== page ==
During these negotiations Donahoe and other employees of Eastman conferred with Brown and other members of his organization toward working out the marketing of the latter's goods and service (with particular reference to the changes in appearance of these kiosks). Many details were discussed by the parties. Thereafter, during these negotiations the business of Fotomat increased quite rapidly.[13] Subsequently Fotomat Corporation was formed with its principal office in La Jolla, California (with Clifford Graham as President and Brown as an officer).

On February 29, 1968 Donahoe wrote to President Graham of Fotomat Corporation a letter (Px. 249) expressing concern over "a pattern of customer confusion now that your Fotomat installations are increasing in Southern California." He also states "consumers who write us [Eastman] say they thought your operation was a Kodak operation." Donahoe expressed the view that the confusion was probably caused by the Fotomat pylon erected near the individual kiosks,[14] and stated "we think the overall effect you are creating is too much Kodak oriented." The writer referred to negotiations *315 with Charlie Brown back in May of 1966 where it was suggested Fotomat's company name be shown in colors other than yellow (blue and white was suggested), and stating "[W]e were trying to permit you to use a generous amount of the yellow color on the roof where Kodak film appears but were also suggesting that other color combinations should be used with your company name in order that posible confusion could be avoided."

Receiving no answer to the above Donahoe wrote to Graham again on April 2, 1968, and on April 29, 1968 received a wire from Graham apologizing for the delay in answering, and stating that "the problem of the Fotomat pylon not being in place and the Fotomat roof sign not being on the roof has now been corrected at all sites involved and the Fotomat name is now being prominently displayed on the roof so that there can be no confusion as to the name of the organization."[15]

By letter dated May 10, 1968 from Donahoe to Graham (Px. 252) the issue between the parties is clearly disclosed, the letter stating in part "[W]e are much concerned about the identity of your buildings as an independent Fotomat operation and not a directly related Kodak operation. Consequently the prominent use of the Fotomat name is of utmost importance * * * [I]t is our feeling that very possibly confusion may be caused by your use of Fotomat standing alone and in the presence of generous amounts of our distinctive trade dress colors." Two possible solutions were advanced by Donahoe. First, to use other colors than yellow, red, and black for the Fotomat pylon; [and] or second, by adding the abbreviation Corp., Inc., or even Co. to the pylon sign at the bottom of Fotomat thereon.[16]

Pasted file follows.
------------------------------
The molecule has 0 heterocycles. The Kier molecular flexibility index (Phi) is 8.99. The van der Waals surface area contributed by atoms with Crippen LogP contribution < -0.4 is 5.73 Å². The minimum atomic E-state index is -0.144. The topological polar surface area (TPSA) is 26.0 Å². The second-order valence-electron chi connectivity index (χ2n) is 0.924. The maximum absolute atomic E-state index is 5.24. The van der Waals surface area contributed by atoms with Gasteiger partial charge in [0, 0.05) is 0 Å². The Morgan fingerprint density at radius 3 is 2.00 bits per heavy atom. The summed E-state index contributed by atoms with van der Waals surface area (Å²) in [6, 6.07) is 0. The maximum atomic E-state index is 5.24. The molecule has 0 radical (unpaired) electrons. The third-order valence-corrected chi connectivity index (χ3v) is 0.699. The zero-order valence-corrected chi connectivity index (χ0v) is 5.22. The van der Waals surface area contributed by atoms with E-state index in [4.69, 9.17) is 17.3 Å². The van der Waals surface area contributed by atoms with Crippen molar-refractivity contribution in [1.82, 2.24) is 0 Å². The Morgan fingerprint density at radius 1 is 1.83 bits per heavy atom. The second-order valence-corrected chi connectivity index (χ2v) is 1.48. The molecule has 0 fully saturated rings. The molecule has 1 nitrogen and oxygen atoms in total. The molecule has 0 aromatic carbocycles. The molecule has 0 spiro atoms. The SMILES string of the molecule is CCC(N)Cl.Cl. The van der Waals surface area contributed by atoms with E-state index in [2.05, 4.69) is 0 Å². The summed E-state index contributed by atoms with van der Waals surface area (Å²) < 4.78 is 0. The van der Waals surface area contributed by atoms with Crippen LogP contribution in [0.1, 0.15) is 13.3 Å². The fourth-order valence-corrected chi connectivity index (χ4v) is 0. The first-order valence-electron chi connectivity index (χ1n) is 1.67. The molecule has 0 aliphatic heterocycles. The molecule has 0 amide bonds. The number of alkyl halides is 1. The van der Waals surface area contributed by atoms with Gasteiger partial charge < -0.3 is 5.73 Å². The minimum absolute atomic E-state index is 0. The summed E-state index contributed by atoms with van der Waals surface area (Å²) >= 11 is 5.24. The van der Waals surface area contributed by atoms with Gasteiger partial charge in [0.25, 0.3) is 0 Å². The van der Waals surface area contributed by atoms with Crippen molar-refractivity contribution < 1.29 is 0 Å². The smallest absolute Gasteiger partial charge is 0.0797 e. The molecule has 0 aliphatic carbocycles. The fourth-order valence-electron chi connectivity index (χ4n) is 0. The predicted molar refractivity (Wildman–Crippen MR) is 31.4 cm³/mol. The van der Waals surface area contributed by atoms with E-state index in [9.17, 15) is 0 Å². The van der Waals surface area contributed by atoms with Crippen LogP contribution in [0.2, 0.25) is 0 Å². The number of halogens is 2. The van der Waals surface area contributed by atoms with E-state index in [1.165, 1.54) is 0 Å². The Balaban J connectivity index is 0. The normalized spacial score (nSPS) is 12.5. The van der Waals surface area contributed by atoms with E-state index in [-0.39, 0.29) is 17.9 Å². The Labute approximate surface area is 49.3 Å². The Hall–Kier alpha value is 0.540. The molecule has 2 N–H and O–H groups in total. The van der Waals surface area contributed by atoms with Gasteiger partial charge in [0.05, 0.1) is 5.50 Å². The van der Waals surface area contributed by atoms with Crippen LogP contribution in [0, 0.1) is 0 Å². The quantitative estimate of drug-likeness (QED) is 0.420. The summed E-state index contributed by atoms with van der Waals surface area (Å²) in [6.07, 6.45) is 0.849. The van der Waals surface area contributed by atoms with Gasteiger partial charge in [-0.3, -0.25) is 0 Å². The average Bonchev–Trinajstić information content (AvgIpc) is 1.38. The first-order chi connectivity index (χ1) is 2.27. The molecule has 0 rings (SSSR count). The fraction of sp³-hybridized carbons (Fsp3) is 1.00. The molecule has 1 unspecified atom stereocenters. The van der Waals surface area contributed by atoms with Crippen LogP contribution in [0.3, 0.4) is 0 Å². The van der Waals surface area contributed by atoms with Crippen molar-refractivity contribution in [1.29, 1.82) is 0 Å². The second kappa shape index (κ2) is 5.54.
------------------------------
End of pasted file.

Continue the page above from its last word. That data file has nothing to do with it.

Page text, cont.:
When this hearing began plaintiff earnestly contended for solution #2, to-wit, adding the abbreviation "Corp." to defendant's sign, and this solution seemed to the Court to be the simplest and most effective solution to the problem. Defendant, however, introduced evidence to the effect that a sign bearing the words "Fotomat Corp." placed along the ridge of the roof would be structurally impracticable on account of the force of winds, and that any additional roof signing would violate many building codes, zoning ordinances, [regulations against the same by operators of parking areas] and shopping center rules, and plaintiff did not rebut such testimony, nor did plaintiff adhere to its insistence on such a sign, but on the trial seemed unable to make specific recommendations to the Court as to the proper remedy for plaintiff's problem.[17]

*316 The legal principles controlling the above plea of estoppel seem to be the following:

1Mere laches upon the part of the plaintiff in bringing an action to enjoin violations by defendant of plaintiff's trade dress do not constitute a bar to plaintiff's injunctive relief.[18]